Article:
Explaining Conjunctions

Graham’s begins his translation of the last chapter ofThe Book of Leih-Tzu, called “Explaining Conjunctions,” with:

Explaining Conjunctions is the most heterogeneous of the eight chapters. More than half of it is taken from known sources of the 3rd and 2nd centuries B.C., not all Taoist, and it is likely that much of the rest is from sources no longer extant. Nevertheless, there is a single theme guiding the selection, the effect of chance conjunctions of events. The chance combinations which make each situation unique decide both whether an action is right and how others interpret its motives. The moral is that we should discard fixed standards, and follow the external situation as the shadow follows the body. ‘Whether we should be active or passive depends on other things and not on ourselves.’

While I’ve never been particularly fond of “situational ethics,” I certainly believe that it’s dangerous to rush to judgement, especially since much of what we believe is based on other’s observations, not our own.

This seemed like a particularly good example of misjudging someone:

Duke Mu of Ch’in said to Po-lo:

‘You are getting on in years. Is there anyone in your family whom I can send to find me horses?’ ‘A good horse can be identified by its shape and look, its bone and muscle. But the great horses of the world might be extinct, vanished, perished, lost; such horses raise no dust and leave no tracks. My sons all have lesser talent, they can pick a good horse but not a great one. But there is a man I know who carries and hauls, and collects firewood for me, Chiu-fang Kao As a judge of horses he is my equal. I suggest that you see him.’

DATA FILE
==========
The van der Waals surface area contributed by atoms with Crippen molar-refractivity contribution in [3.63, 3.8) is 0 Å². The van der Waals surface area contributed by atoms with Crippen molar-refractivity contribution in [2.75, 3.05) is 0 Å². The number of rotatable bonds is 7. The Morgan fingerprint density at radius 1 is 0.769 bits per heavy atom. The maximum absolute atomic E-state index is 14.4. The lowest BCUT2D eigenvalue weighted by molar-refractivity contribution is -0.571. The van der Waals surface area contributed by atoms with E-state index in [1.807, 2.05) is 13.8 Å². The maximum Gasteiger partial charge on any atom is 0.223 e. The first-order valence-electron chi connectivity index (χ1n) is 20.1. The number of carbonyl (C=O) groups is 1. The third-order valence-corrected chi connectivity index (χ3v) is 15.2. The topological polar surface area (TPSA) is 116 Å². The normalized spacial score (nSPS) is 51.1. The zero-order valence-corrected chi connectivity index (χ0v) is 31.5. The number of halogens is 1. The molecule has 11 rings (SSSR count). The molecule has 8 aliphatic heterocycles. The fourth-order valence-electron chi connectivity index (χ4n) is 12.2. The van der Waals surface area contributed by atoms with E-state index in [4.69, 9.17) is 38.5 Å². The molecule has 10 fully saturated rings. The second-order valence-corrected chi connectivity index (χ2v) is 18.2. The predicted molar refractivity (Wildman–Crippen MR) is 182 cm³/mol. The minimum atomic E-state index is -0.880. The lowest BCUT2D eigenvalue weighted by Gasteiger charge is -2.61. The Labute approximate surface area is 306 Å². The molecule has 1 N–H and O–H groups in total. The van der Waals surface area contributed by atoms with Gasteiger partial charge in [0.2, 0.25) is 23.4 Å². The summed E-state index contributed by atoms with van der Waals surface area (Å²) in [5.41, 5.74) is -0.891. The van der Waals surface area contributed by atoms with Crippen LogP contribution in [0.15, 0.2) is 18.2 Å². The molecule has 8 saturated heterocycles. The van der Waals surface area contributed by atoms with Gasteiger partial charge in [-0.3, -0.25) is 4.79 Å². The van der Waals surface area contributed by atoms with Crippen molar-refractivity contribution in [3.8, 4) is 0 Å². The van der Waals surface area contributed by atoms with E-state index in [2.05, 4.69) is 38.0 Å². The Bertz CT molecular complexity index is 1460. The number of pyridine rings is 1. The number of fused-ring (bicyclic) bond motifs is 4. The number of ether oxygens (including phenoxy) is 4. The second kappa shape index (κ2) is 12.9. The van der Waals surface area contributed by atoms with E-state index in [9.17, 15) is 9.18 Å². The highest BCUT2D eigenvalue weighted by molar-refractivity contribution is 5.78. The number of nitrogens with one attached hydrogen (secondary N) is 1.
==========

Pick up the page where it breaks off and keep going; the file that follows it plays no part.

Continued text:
Duke Mu saw the man and sent him away to find horses. After three months he returned and reported to the Duke.

‘I have got one. It is in Sha-ch’iu.’

‘What kind of horse?’

‘A mare, yellow.’

The Duke sent someone to fetch it; it turned out to be a stallion, and black. The Duke, displeased, summoned Po-lo.

‘He’s no good, the fellow you sent to find me horses. He cannot even tell one colour from another, or a mare from a stallion. What can he know about horses?’

Po-lo breathed a long sigh of wonder.

‘So now he has risen to this! It is just this that shows that he is worth a thousand, ten thousand, any number of people like me. What such a man as Kao observes is the innermost native impulse behind the horse’s movements. He grasps the essence and forgets the dross, goes right inside it and forgets the outside. He looks for and sees what he needs to see, ignores what he does not need to see. In the judgement of horses of a man like Kao, there is something more important than horses.’

When the horse arrived, it did prove to be a great horse.

Of course, the reason I really loved this story is because I would probably have jumped to the same conclusion that the Duke did. It’s far too easy to get caught up in small details and overlook more important points.

2 thoughts on “Explaining Conjunctions

  1. “When the horse arrived, it did prove to be a great horse.”

    I love this story.

    “He looks for and sees what he needs to see, ignores what he does not need to see. In the judgement of horses of a man like Kao, there is something more important than horses.”

What do you think?